Carmel Academy in Greenwich, Connecticut, uses E2K with gifted sixth and seventh graders. Grades 6–8 science teacher and E2K coach Rhonda Ginsberg says the program “is a chance for students to do pure science” and design their own experiments. Last year, students designed and tested insulation for a polar bear’s cave, for example.

Often E2K students “bring back what they’ve learned to the regular science class,” and Ginsberg says she has “moved some of the E2K material into the regular science class.”

E2K students compete in national and international competitions and have won 10 awards, which “has created excitement around science,” she relates. They compete online with students from 25 other schools in a competition held in Israel. “The scientists in Israel were blown away at how fast my kids answered the questions,” she reports.

Not all gifted students are admitted to E2K. Ginsberg evaluates fifth-grade candidates, meeting with their science and math teachers to determine their “thinking ability,” she explains. Her biggest challenge is “how to say no to a kid who isn’t yet there analytically and to [his or her] parents. It’s tough.”

Kindergarten Enrichment

When the Batavia, Illinois, Public Schools downsized kindergarten classes from full-day to half-day, some parents complained. Seeking a solution, the district contacted the Batavia Park District, which supervises the area’s parks and recreation facilities and activities. The Batavia Park District designed an enrichment program, now in its fourth year, to extend the school day to six-and-a-half hours for kindergarteners whose parents were willing to pay for it. “About one-third of [area] kindergarteners are enrolled in our program,” says Sarah Schneider, kindergarten enrichment teacher for the Batavia Park District.

The program runs in each of the school district’s six elementary schools, with its own classroom and teacher. “In half-day kindergarten, the kids are only able to do core literacy and math; there’s not a lot of time for science and social studies,” Schneider observes. “We have a solid science program to get kids interested in science early on.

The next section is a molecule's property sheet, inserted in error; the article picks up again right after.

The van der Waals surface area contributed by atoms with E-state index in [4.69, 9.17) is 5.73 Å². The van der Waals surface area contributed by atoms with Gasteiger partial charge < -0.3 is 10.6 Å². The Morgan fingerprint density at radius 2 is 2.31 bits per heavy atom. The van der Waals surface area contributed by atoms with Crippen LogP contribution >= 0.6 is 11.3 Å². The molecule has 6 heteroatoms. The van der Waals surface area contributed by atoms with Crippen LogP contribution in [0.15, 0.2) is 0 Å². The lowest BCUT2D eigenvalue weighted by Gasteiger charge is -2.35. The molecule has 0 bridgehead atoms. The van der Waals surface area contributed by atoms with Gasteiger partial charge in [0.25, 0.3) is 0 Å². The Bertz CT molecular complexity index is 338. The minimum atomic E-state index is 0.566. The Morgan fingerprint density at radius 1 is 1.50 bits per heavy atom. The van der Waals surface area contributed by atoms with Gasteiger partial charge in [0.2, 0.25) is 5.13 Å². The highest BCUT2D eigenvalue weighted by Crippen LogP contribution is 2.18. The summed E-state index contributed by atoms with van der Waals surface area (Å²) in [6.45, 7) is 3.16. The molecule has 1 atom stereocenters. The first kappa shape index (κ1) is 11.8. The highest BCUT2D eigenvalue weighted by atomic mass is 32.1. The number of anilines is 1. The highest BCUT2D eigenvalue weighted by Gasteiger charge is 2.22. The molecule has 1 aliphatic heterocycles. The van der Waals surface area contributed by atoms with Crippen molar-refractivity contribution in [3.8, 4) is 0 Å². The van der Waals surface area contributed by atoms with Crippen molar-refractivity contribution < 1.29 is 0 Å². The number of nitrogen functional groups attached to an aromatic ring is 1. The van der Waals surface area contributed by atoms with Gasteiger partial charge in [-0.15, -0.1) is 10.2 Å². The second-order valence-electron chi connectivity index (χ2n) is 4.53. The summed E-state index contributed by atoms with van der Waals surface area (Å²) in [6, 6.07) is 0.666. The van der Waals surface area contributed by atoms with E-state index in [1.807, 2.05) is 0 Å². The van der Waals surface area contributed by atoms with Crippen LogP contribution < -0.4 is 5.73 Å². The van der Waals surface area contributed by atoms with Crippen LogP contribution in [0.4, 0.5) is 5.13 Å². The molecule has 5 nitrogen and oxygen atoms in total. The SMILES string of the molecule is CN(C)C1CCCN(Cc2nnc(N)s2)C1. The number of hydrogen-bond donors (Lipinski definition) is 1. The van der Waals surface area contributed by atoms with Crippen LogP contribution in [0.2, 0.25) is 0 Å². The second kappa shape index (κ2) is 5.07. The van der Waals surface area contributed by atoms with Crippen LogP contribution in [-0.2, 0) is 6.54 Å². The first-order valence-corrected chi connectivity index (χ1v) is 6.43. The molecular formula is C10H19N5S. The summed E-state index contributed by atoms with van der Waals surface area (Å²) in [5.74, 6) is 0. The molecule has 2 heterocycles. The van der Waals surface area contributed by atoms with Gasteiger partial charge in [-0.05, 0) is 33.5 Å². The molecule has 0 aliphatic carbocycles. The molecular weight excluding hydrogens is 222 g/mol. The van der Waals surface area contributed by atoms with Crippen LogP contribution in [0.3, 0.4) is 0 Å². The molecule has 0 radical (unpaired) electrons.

“We have a Delta Education [science] curriculum consisting of six different lessons: oceans, trees, insects and spiders, weather, body and senses, and health and nutrition…[S]ome of us also study the rainforest, arctic animals, space, pumpkins, and basic chemical mixtures,” she explains. “[We chose the curriculum] because we didn’t want to teach the same topics taught by the [school district’s teachers] in preschool,” she relates.

“Our kids are very well prepared for first grade because they’re in school for a full day and getting extra content,” she reports. “We don’t worry about [test] scores; we just make sure students are engaged, growing, and getting something positive out of it.” Without the testing, “we’re able to hold smaller classes with more creative projects.”

Schneider notes there is a trend in some districts to return to all-day kindergarten, which would mean the end of the enrichment program. She believes this could be a real loss for students because district teachers “won’t have the flexibility that we do.” 

This article originally appeared in the February 2016 issue of NSTA Reports, the member newspaper of the National Science Teachers Association. Each month, NSTA members receive NSTA Reports featuring news on science education, the association, and more. Not a member? Learn how NSTA can help you become the best science teacher you can be.

The mission of NSTA is to promote excellence and innovation in science teaching and learning for all.

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About Debra Shapiro

Associate Editor of member newspaper, NSTA Reports ( Editor of Freebies for Science Teachers ( and NSTA Calendar ( pages. Follow me on Twitter: @Debra_NSTA